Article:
Heavy rains started to lash as I headed towards the flood hit southern Punjab. Every one inside the bus was concerned for those living in makeshift shelters we passed. The tents would never stand a chance against these strong winds.
Nobody knew it was coming. We never expected this. The latest update from the UN suggests 17.2 million people have been affected by the floods. 1,600 people have been killed while thousands have been affected with various skin and stomach diseases.
The USA and other countries worldwide have now pledged more than $700 million towards flood relief in Pakistan. The International Monetary Fund is looking at all possible ways to help the country deal with the economic impact of the devastating floods.
These efforts were too slow for Khan Bela. Survivors awaited for outside aid for about two weeks after this village sank in nine feet of water. Caritas was the first to reach there, says the Pakistan army. The twenty tents supplied a week ago by local diocesan member Caritas Multan now house families which are only accessible by boats. Khan Bela and its surrounding villages are submerged in water spreading across 80 kilometers.
The second wave of Church aid to Khan Bela combined relief from Caritas Multan, Church of Pakistan Lahore diocese and the Federal Ministry for Minorities. The villagers gathered on Aug 26 at the distribution point as the Church convoy approached. They shared their plight with bishops including Bishop Andrew Francis of Multan and Anglican Bishop Alexander John Malik of Lahore diocese as well as Shahbaz Bhatti, the Federal Minister for Minorities.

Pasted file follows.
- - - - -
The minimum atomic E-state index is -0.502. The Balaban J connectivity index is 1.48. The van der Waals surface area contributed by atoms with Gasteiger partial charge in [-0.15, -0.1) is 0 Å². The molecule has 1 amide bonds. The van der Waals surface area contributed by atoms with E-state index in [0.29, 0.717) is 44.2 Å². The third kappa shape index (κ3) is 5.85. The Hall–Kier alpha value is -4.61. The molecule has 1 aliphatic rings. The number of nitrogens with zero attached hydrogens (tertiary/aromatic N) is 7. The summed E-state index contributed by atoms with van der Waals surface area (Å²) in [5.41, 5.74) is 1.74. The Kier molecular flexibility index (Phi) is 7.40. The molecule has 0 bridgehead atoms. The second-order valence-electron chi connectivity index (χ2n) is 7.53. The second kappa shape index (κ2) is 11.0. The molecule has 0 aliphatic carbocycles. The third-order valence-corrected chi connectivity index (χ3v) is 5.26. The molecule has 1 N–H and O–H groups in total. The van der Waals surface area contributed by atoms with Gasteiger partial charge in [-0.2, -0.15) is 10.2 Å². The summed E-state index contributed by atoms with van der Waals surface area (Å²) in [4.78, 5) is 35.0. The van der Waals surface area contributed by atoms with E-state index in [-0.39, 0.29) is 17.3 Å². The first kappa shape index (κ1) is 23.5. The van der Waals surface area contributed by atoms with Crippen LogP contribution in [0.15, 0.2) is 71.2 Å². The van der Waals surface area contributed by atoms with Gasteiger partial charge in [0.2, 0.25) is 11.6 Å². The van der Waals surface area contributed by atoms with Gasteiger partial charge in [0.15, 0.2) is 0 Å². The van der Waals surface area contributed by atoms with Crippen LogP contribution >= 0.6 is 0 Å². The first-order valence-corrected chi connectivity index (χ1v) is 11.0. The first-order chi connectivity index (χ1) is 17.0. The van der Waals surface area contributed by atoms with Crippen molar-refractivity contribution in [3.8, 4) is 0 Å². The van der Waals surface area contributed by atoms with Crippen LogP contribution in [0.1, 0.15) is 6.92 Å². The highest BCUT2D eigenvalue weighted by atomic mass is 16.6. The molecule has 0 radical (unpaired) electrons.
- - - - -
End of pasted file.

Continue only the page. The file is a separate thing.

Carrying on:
Shortly before handing over the packages at the embankment, Bishop Francis prayed for the survivors.
It was difficult to get comments from most of the beneficiaries belonging to the Saraiki-speaking community (a language of the ethnic groups of Central Pakistan). The translator would get lost in the repeated burst of garbled sentences from the survivors, still haunted by panic.
Not willing to leave their homes, now turned in heaps of mud, many families are still living on the edge of an embankment in hope that water will recede soon. Besides Caritas tents, the rest of the shelters on this embankment are simply composed of charpoys (woven beds) leaning over large drums or plastic sheets draped over twigs.
“What can you give us, what have you brought” are the common questions asked of every person visiting the camps of flood affected. Eager eyes always gazing upon the visitor’s hands; questioning what world has done for them.
The media is also highlighting the helplessness of those who have lost all their belongings. Despair reflects in every face talking on TV screens about how the victims are now dealing with flood situation.
A relief packet usually lasts for two days in a family of six, a typical village family unit. However imparting skills enhancing tools like sewing machines can help bringing back the confidence and hope among the survivors. While food and clothes remain a great need, the world has to think of ways to help them live with dignity.
Kamran Chaudhry is the Caritas Pakistan communicator for the relief phase of Floods in Pakistan 2010.